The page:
This means you’ll need to raise more money than a typical social/local/mobile startup in order to prove out your business model. You should expect that most customers will want to run a pilot before agreeing to a larger deal, so you’ll need enough runway to last through this process. Like the markets, large companies can remain irrational longer than you can remain solvent.
The good news is that once you get in, you’re not going to be pushed out easily. And also, once you knock down a few large customers, publish a couple case studies, and get recognition within the industry, you’ll be able to expand quickly.
Advice: Start building your reputation and name recognition early. Conferences and trade shows can be a useful way to increase visibility among relevant groups. Don’t assume you’ll be able to make sales as soon as you have a viable product. You can shorten your sales cycle by removing adoption friction, for example by offering Software-as-a-Service as opposed to an onsite deployment.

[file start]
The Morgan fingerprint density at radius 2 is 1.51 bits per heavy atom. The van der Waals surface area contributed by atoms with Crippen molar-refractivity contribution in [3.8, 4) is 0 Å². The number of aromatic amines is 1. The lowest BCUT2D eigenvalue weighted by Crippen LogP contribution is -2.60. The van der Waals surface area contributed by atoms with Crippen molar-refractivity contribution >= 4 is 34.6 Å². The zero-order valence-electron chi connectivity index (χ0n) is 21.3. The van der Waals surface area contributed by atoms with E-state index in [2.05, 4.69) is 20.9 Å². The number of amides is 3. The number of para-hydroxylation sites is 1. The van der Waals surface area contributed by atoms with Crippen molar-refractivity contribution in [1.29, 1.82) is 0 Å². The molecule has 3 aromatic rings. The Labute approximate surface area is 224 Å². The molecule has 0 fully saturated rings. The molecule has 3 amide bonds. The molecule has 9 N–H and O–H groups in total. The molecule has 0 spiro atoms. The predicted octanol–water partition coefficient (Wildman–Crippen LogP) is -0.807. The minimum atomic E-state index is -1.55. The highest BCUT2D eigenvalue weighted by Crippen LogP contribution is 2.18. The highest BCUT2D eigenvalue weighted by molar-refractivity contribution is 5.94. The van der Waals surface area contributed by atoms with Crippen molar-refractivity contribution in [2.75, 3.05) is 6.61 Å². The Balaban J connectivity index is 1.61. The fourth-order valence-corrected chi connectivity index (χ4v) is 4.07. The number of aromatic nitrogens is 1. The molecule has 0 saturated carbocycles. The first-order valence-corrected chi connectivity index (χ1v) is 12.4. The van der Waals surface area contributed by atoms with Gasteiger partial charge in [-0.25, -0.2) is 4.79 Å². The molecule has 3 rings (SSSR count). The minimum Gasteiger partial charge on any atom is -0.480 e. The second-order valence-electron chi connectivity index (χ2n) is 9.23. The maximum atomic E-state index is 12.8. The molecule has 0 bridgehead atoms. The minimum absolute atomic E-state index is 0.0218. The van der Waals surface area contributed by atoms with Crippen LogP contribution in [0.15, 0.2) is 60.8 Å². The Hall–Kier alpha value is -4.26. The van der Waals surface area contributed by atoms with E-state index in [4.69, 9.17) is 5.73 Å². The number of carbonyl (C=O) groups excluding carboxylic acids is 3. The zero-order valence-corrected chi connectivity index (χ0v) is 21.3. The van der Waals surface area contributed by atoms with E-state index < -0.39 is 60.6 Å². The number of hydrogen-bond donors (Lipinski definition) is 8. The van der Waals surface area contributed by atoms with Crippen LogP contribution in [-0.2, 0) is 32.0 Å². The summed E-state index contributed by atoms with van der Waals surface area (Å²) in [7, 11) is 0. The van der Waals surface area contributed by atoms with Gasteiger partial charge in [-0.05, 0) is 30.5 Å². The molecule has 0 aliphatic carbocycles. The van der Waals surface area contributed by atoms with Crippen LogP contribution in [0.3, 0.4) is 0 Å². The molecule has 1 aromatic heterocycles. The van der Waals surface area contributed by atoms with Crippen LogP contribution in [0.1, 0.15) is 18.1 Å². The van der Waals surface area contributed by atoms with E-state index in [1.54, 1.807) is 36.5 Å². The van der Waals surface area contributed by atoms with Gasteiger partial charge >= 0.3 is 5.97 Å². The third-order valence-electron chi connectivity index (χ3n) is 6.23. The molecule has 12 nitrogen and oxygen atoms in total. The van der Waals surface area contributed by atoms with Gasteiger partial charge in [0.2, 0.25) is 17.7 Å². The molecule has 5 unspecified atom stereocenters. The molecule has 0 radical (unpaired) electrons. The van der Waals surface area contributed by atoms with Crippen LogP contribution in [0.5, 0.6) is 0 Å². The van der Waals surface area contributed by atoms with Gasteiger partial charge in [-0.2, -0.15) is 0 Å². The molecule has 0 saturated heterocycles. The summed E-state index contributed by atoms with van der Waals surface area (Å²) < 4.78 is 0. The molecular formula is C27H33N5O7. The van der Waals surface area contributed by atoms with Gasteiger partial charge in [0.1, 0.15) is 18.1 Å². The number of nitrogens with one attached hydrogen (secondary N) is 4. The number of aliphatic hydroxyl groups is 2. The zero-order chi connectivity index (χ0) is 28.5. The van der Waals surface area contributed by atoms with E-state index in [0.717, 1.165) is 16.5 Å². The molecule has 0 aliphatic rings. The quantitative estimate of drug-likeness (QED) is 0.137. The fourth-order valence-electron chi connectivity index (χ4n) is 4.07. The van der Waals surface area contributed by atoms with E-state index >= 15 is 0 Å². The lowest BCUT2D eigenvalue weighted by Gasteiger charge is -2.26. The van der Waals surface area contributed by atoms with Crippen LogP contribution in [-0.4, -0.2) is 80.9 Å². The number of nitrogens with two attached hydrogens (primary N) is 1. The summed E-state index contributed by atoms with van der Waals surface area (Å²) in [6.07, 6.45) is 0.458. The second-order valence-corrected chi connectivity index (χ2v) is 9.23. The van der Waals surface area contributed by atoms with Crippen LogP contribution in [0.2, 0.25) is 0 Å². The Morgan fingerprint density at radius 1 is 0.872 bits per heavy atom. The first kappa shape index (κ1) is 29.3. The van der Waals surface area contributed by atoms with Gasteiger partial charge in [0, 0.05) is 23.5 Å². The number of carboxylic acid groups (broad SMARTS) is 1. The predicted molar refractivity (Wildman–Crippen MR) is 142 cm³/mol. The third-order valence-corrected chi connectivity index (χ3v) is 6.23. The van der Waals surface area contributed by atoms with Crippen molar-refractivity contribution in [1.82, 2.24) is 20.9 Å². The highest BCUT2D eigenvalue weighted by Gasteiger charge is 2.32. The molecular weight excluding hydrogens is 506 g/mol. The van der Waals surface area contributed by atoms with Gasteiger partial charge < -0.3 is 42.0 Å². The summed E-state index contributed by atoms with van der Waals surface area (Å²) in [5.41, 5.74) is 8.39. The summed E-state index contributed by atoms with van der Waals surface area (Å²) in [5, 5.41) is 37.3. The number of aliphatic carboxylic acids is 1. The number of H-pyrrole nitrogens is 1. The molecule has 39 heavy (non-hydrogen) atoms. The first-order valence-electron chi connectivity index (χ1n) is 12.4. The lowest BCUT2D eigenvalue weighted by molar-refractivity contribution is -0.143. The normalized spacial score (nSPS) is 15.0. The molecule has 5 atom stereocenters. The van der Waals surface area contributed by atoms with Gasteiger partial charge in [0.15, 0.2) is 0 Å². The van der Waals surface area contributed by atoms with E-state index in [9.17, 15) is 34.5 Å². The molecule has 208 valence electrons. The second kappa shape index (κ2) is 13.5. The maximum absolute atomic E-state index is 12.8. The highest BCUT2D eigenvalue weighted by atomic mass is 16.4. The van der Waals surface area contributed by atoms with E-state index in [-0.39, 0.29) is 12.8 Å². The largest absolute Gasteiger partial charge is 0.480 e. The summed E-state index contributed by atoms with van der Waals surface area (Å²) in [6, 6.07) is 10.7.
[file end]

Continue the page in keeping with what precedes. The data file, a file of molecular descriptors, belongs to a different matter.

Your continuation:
So, why create a health IT startup?
Technology will revolutionize all aspects of medicine and patient care in the next few decades, and health IT startups will be the driving force. Don’t let the challenges dissuade you from going into health IT. The most influential startups will be the ones that understand the landscape, execute extremely well, are smart with fundraising, and most importantly deliver true value. The industry is huge and changing, and future multi-billion dollar health IT companies are now being born. Such startups will not only succeed financially, but will also improve the lives of the millions of people whose health care will be advanced by these innovations.
[Illustration by Hallie Bateman]